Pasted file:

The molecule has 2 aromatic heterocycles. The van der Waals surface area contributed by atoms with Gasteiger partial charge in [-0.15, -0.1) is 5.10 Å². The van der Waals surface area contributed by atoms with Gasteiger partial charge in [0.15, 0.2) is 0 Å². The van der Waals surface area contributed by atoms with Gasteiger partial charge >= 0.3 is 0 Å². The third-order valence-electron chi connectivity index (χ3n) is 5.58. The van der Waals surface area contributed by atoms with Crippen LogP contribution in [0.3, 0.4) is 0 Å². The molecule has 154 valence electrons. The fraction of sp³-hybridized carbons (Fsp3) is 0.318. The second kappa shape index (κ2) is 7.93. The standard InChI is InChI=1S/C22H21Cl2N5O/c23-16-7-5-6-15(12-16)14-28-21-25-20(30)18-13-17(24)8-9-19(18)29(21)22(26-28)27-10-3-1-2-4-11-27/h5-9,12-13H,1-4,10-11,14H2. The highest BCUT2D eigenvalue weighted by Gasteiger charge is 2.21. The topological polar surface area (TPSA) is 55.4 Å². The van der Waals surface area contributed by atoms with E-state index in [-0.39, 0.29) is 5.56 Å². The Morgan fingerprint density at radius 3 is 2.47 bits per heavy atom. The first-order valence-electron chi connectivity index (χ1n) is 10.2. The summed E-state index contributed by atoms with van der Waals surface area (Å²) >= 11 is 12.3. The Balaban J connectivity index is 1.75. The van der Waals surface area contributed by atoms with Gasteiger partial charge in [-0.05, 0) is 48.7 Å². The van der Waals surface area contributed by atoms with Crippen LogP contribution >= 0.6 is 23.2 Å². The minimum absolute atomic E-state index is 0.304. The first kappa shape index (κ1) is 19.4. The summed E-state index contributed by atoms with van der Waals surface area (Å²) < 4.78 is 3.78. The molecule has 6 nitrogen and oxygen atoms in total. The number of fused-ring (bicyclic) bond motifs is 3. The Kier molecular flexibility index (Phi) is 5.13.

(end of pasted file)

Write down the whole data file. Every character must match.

The molecule has 2 aromatic heterocycles. The van der Waals surface area contributed by atoms with Gasteiger partial charge in [-0.15, -0.1) is 5.10 Å². The van der Waals surface area contributed by atoms with Gasteiger partial charge in [0.15, 0.2) is 0 Å². The van der Waals surface area contributed by atoms with Gasteiger partial charge >= 0.3 is 0 Å². The third-order valence-electron chi connectivity index (χ3n) is 5.58. The van der Waals surface area contributed by atoms with Crippen LogP contribution in [0.3, 0.4) is 0 Å². The molecule has 154 valence electrons. The fraction of sp³-hybridized carbons (Fsp3) is 0.318. The second kappa shape index (κ2) is 7.93. The standard InChI is InChI=1S/C22H21Cl2N5O/c23-16-7-5-6-15(12-16)14-28-21-25-20(30)18-13-17(24)8-9-19(18)29(21)22(26-28)27-10-3-1-2-4-11-27/h5-9,12-13H,1-4,10-11,14H2. The highest BCUT2D eigenvalue weighted by Gasteiger charge is 2.21. The topological polar surface area (TPSA) is 55.4 Å². The van der Waals surface area contributed by atoms with E-state index in [-0.39, 0.29) is 5.56 Å². The Morgan fingerprint density at radius 3 is 2.47 bits per heavy atom. The first-order valence-electron chi connectivity index (χ1n) is 10.2. The summed E-state index contributed by atoms with van der Waals surface area (Å²) >= 11 is 12.3. The Balaban J connectivity index is 1.75. The van der Waals surface area contributed by atoms with Gasteiger partial charge in [-0.05, 0) is 48.7 Å². The van der Waals surface area contributed by atoms with Crippen LogP contribution >= 0.6 is 23.2 Å². The minimum absolute atomic E-state index is 0.304. The first kappa shape index (κ1) is 19.4. The summed E-state index contributed by atoms with van der Waals surface area (Å²) < 4.78 is 3.78. The molecule has 6 nitrogen and oxygen atoms in total. The number of fused-ring (bicyclic) bond motifs is 3. The Kier molecular flexibility index (Phi) is 5.13.